Types of Hearing Tests
Before your hearing loss can be treated, your Thousand Oaks audiologist must first confirm the type and degree of the loss. This is necessary as your treatment options vary based on this information.
In order to do this, a series of tests may be performed. Below are the most common hearing tests used to complete a comprehensive audiology evaluation.
Pure Tone Testing
Pure tone testing measures your ability to hear a variety of sounds at various volumes and pitches through standard air conduction. The test requires you to sit in a sound booth and wear a set of headphones. Tones will be played over the headphones and every time you hear one you will be instructed to either raise your hand, press a button or reply verbally.
The results from this test are recorded on an audiogram, which is just a visual representation of your hearing loss.
Bone Conduction Testing
This is another pure-tone test but instead of using air conduction it uses bone. This allows your Thousand Oaks audiologist to measure your inner ear’s response to sounds while bypassing any damage or blockage in the outer or middle ear.
This test requires a small device to be placed behind your ear. It emits a vibration that passes through the skull bone to the inner ear.
If the results of this test are different than the air conduction test, your Thousand Oaks hearing specialist can use this information to determine if you have conductive or sensorineural hearing loss.
Speech (or word recognition) testing is used to measure your speech reception threshold (SRT), which is also known as the faintest speech you can understand 50 percent of the time. The results from this test are compared with your pure-tone test results in order to confirm the diagnosis. Your ability to separate speech from background noise will also be recorded.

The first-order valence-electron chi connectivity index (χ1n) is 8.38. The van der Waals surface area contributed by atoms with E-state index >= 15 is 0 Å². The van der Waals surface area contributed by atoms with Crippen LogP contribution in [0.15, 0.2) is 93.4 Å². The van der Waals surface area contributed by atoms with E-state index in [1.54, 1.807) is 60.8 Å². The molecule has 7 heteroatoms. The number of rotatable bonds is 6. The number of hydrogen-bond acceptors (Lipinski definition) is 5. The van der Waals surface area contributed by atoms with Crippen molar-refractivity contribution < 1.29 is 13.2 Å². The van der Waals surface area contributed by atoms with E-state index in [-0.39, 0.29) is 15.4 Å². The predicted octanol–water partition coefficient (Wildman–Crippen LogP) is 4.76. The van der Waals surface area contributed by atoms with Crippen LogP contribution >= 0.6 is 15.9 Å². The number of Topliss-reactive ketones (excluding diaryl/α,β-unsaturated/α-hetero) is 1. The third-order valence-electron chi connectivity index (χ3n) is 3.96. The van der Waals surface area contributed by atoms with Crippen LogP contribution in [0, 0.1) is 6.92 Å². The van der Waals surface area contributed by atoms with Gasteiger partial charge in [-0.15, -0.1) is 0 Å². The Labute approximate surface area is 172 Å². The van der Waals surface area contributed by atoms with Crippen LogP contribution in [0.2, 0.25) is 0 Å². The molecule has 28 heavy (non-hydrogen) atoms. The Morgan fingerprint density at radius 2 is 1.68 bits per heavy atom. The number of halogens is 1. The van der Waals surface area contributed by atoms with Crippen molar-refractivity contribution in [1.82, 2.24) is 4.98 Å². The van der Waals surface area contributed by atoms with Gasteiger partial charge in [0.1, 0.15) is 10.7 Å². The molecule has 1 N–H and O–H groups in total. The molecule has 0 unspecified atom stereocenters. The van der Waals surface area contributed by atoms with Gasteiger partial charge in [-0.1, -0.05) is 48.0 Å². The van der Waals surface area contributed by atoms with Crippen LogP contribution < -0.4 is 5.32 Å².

This test is usually administered in both a quiet and noisy environment. Like the other tests, the results from your speech testing will be recorded on an audiogram.
Tympanometry is used to detect fluid, wax buildup, eardrum perforations and tumors in the middle ear. It measures movement of the eardrum in response to air pressure; the results are recorded on a chart called a tympanogram.
Acoustic Reflex Test
The acoustic reflex test measures involuntary muscle contractions of the middle ear and is used to determine the location of your hearing problem (the ossicles, cochlea, auditory nerve, etc.) as well as the type of hearing loss.
Auditory Brainstem Response (ABR)
Auditory brainstem response testing is used to determine whether you are suffering from sensorineural hearing loss. ABR is also commonly used to screen newborns for hearing problems.
In this test, electrodes are attached to your head, scalp or earlobes and you are given headphones to wear. Your brainwave activity is measured in response to a spectrum of sounds.
Otoacoustic Emissions (OAES)
Otoacoustic emissions (OAEs) are faint sounds generated by the vibrations of the hair cells in the cochlea of your inner ear. Those with normal hearing will produce these emissions; those with a hearing loss exceeding 25 to 30 decibels will not.
This test requires a tiny probe fitted with a microphone to be placed in the ear. A speaker is then used to stimulate the cochlea while the probe measures its response.
The results from this test indicate if there is a blockage in the ear canal, excess fluid in the middle ear or damage to the hair cells of the cochlea. OAE testing is often included in newborn hearing screening programs.
As you can see, there are many tests that can be utilized to determine your type and degree of hearing loss. The results from these tests will be used by your Thousand Oaks audiologist to create an individualized treatment plan.
Contact your Thousand Oaks audiologist to get started today.